Newspaper article Sarasota Herald Tribune

Always Reaching, and Always Helping

Newspaper article Sarasota Herald Tribune

Always Reaching, and Always Helping

Article excerpt

Since her immigrant parents had no money for college, after her graduation in 1942 Millie Belden did what any girl with a weakness for expensive purses and good shoes would do: She went to work.

"All I could think about was getting a job and having some money," says Belden, now 91, who still owns her first splurge -- a Coach bag that set her back $100. "Even after I married I always worked because we were never able to have children and there was no reason to stay home."

For the next 40-plus years, Belden was employed by the state of Indiana. It was while watching the guys from statistics playing euchre during breaks -- no girls allowed -- that she first noticed her late husband, a man she can only describe as "the most wonderful person in the world."

"I can't think of how lucky I was to have him," she says of Raymond Belden, whom she nursed through 15 years of Alzheimer's until his death in 2010. "He was just the opposite of me. He didn't believe in arguing. He'd just stand there and salute me."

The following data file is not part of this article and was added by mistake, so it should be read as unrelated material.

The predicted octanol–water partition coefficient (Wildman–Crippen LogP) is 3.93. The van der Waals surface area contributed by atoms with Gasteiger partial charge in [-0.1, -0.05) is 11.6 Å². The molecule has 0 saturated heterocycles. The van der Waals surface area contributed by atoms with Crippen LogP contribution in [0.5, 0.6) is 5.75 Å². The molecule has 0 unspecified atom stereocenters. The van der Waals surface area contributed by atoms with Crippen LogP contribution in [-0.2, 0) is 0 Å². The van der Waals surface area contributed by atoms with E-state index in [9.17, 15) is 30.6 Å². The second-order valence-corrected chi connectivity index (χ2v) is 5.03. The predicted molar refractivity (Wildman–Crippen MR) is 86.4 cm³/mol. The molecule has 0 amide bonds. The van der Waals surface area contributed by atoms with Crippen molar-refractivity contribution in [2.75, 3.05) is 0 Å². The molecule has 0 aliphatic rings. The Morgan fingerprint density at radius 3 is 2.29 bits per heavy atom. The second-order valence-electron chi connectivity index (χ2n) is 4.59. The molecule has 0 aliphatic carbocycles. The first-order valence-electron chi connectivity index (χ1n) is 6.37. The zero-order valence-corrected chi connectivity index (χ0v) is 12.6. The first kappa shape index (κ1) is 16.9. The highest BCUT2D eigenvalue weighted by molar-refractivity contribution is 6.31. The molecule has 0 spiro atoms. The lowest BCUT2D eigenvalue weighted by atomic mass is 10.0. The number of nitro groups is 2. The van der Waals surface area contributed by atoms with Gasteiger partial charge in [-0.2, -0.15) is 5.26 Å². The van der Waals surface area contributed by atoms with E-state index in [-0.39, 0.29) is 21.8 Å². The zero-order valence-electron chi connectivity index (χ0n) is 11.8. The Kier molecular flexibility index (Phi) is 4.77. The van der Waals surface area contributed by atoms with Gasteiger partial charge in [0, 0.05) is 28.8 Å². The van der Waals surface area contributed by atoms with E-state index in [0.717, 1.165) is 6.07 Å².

It was Ray who convinced her to retire at 58 and move to Florida, where he could indulge year-round in his love of golf. In 1986, they moved to a two-bedroom split-level condo on the edge of a course he played almost daily.One day, when a donation plea came from All Faiths Food Bank, she sent in a contribution and checked the box asking for volunteers.

"Because I'd worked all my life, I'd never been able to do anything charitable for anyone else," she says. "I figured it was time."

She joined a team that packed boxes every Monday morning. It's the same team -- though she's the only original member left -- that packs boxes Monday mornings today. Over the years, she developed such a camaraderie with her teammates that she told her brother-in- law early on she couldn't possibly be doing anyone any good because she was having too much fun.

But one Monday 20 years ago, she came home from her shift and couldn't find Ray. The neighbor said he'd come home from playing golf and, finding the condo empty, had gone to look for her. …

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